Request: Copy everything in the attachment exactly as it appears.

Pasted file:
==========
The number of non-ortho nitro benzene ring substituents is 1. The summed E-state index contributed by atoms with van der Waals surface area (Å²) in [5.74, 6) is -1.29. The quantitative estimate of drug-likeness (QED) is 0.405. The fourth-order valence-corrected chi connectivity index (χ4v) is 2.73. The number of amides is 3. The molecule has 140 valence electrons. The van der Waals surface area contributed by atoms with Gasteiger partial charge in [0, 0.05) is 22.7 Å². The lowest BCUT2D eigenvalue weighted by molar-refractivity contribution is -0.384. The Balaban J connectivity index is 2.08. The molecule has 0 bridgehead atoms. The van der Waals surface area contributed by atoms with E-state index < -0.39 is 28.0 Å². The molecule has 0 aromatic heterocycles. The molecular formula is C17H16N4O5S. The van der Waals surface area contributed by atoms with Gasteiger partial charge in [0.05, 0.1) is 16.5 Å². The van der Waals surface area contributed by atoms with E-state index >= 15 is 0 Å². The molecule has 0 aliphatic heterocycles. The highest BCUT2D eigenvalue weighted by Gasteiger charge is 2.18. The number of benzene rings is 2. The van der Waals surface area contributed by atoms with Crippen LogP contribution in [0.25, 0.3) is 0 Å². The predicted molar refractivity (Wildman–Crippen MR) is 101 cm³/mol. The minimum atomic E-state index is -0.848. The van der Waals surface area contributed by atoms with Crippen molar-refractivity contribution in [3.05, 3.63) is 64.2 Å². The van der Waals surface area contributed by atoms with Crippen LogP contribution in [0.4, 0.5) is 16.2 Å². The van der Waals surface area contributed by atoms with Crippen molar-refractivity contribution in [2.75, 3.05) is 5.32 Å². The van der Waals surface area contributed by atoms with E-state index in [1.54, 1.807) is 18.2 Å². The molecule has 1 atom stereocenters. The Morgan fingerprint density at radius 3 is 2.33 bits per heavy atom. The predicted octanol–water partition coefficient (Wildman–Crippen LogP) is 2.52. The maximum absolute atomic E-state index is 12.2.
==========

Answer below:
The number of non-ortho nitro benzene ring substituents is 1. The summed E-state index contributed by atoms with van der Waals surface area (Å²) in [5.74, 6) is -1.29. The quantitative estimate of drug-likeness (QED) is 0.405. The fourth-order valence-corrected chi connectivity index (χ4v) is 2.73. The number of amides is 3. The molecule has 140 valence electrons. The van der Waals surface area contributed by atoms with Gasteiger partial charge in [0, 0.05) is 22.7 Å². The lowest BCUT2D eigenvalue weighted by molar-refractivity contribution is -0.384. The Balaban J connectivity index is 2.08. The molecule has 0 bridgehead atoms. The van der Waals surface area contributed by atoms with E-state index < -0.39 is 28.0 Å². The molecule has 0 aromatic heterocycles. The molecular formula is C17H16N4O5S. The van der Waals surface area contributed by atoms with Gasteiger partial charge in [0.05, 0.1) is 16.5 Å². The van der Waals surface area contributed by atoms with E-state index >= 15 is 0 Å². The molecule has 0 aliphatic heterocycles. The highest BCUT2D eigenvalue weighted by Gasteiger charge is 2.18. The number of benzene rings is 2. The van der Waals surface area contributed by atoms with Crippen LogP contribution in [0.25, 0.3) is 0 Å². The predicted molar refractivity (Wildman–Crippen MR) is 101 cm³/mol. The minimum atomic E-state index is -0.848. The van der Waals surface area contributed by atoms with Crippen molar-refractivity contribution in [3.05, 3.63) is 64.2 Å². The van der Waals surface area contributed by atoms with Crippen LogP contribution in [0.4, 0.5) is 16.2 Å². The van der Waals surface area contributed by atoms with Crippen molar-refractivity contribution in [2.75, 3.05) is 5.32 Å². The van der Waals surface area contributed by atoms with E-state index in [1.54, 1.807) is 18.2 Å². The molecule has 1 atom stereocenters. The Morgan fingerprint density at radius 3 is 2.33 bits per heavy atom. The predicted octanol–water partition coefficient (Wildman–Crippen LogP) is 2.52. The maximum absolute atomic E-state index is 12.2.